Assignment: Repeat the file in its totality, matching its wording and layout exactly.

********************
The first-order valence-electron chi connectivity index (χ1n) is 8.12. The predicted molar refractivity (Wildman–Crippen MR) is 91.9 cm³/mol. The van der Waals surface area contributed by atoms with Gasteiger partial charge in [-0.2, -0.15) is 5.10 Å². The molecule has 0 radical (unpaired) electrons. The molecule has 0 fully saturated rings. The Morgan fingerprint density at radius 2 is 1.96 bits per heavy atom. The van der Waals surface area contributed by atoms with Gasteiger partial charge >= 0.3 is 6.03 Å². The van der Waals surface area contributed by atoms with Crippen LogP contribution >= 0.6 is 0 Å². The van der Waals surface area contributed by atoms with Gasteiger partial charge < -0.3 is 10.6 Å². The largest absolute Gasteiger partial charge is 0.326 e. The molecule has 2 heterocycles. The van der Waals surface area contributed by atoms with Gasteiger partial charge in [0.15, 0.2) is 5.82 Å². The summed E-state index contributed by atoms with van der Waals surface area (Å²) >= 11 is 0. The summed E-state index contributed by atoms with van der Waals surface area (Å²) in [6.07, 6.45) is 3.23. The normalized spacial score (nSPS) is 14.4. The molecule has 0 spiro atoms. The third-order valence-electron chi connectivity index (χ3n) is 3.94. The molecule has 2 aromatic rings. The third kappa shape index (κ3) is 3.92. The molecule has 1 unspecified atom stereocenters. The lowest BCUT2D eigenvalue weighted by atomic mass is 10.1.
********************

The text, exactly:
The first-order valence-electron chi connectivity index (χ1n) is 8.12. The predicted molar refractivity (Wildman–Crippen MR) is 91.9 cm³/mol. The van der Waals surface area contributed by atoms with Gasteiger partial charge in [-0.2, -0.15) is 5.10 Å². The molecule has 0 radical (unpaired) electrons. The molecule has 0 fully saturated rings. The Morgan fingerprint density at radius 2 is 1.96 bits per heavy atom. The van der Waals surface area contributed by atoms with Gasteiger partial charge >= 0.3 is 6.03 Å². The van der Waals surface area contributed by atoms with Crippen LogP contribution >= 0.6 is 0 Å². The van der Waals surface area contributed by atoms with Gasteiger partial charge < -0.3 is 10.6 Å². The largest absolute Gasteiger partial charge is 0.326 e. The molecule has 2 heterocycles. The van der Waals surface area contributed by atoms with Gasteiger partial charge in [0.15, 0.2) is 5.82 Å². The summed E-state index contributed by atoms with van der Waals surface area (Å²) >= 11 is 0. The summed E-state index contributed by atoms with van der Waals surface area (Å²) in [6.07, 6.45) is 3.23. The normalized spacial score (nSPS) is 14.4. The molecule has 0 spiro atoms. The third-order valence-electron chi connectivity index (χ3n) is 3.94. The molecule has 2 aromatic rings. The third kappa shape index (κ3) is 3.92. The molecule has 1 unspecified atom stereocenters. The lowest BCUT2D eigenvalue weighted by atomic mass is 10.1.